The University of Washington has produced research, which found approximately 3.5 percent of neighborhoods in Houston have the highest risk for cancer in the nation. The research also determines toxic conditions are a threat to many poor immigrant Latino communities.

Poor immigrant non-English speaking communities are more likely to be exposed to cancer-causing toxic pollution, and the poor Latino immigrant population is more severely affected than other racial or ethnic groups in the nation, according to research to be published in the November edition of Social Science Research. Manufacturing and industrial facilities, power plants, heavy highway traffic and other factors contribute to the cancerous air quality in many regions, particularly those with major transportation corridors where toxic clusters occur. Unfortunately, many poor immigrant non-English speaking communities live in close proximity to those clusters.

"Neighborhoods comprised of nonwhite, economically disadvantaged people who do not speak English as a native language and are foreign-born are the most vulnerable to being near these toxic air emissions," Sociology professor Raoul Liévanos said, according to a press release. "This is particularly the case with Latino immigrants."

Liévanos led the research, establishing that toxic emissions are most present in areas with high daily commutes, particularly when industrial facilities and manufacturing infrastructure are stationed nearby. Liévanos examined 2,000 neighborhoods using geographic information system and spatial analyses. He mapped the proximity of air pollution hotspots to demographic clusters, and learned that approximately 1-in-3 poor Latino immigrant neighborhoods across the nation bear the risk of living in areas with harmful, high toxic emissions.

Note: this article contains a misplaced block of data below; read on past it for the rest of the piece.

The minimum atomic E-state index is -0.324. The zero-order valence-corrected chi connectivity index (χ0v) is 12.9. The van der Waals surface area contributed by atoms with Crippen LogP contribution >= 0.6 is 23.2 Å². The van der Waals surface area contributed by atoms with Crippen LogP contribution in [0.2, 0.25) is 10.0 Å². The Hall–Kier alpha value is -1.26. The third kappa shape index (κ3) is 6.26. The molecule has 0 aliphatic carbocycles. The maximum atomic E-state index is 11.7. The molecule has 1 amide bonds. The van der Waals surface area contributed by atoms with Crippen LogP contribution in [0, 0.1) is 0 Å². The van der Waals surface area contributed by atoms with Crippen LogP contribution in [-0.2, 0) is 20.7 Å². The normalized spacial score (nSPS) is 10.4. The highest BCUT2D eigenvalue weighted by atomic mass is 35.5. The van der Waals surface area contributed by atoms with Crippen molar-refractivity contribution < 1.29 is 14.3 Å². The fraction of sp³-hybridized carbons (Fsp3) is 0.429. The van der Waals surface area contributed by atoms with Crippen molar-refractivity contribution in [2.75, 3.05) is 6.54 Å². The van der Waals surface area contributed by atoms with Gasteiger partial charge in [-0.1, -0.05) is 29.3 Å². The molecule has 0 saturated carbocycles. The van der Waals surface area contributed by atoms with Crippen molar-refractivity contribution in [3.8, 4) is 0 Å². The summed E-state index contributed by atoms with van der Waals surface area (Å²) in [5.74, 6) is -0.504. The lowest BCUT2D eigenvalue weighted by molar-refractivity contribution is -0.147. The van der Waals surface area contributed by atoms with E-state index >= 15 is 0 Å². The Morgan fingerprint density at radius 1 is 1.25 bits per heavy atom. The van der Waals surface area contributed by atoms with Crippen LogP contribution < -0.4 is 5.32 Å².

The report showed segregated housing developments over the last century have positioned non-white, foreign-born communities closer to environmental hazards, while most non-Hispanic white communities are not as close to damning hazards. An example of this is Houston, where Interstate 10, I-45 and Loop 610 exist, creating a toxic air cluster that impact the health of the community. More than 43.8 percent of Houston's population is Latino and more than 28.3 percent is foreign-born. Also, within more than 46.3 percent of homes, a language other of English is spoken at home, and language barriers play a definite role when it comes to making informed decisions about real estate.

"If we now know that two of the most likely predictors of neighborhood proximity to a toxic air hotspot are its linguistic ability and immigrant status, then we start asking more nuanced questions about the role those factors play in creating such neighborhood vulnerabilities and how warning systems can be created to mitigate neighborhood exposures to air toxics," Liévanos said.

Economically disadvantaged Latino immigrant neighborhoods with limited English-speaking skills are more likely than any other subgroup in the nation to be exposed to toxic air, which could likely resulting in cancer, birth defects or serious reproductive sources. The research will arm environmental advocacy groups with important information about local and regional planning, land-use practices, and it impacts the health of multiracial and multilingual communities. Also, the information could help to provide insight about the next steps needed to be taken to improve conditions for vulnerable neighborhoods and regions, including the need to share health advisories in Spanish as well as English.

The University of California (UC) Toxic Substances Research and Teaching Program, UC Davis Atmospheric Aerosols and Health Program, UC Davis Department of Sociology and the Washington State University Department of Sociology, and UC Davis Center for Regional Change, UC Davis John Muir Institute of the Environment: Environmental Justice Project funded the research.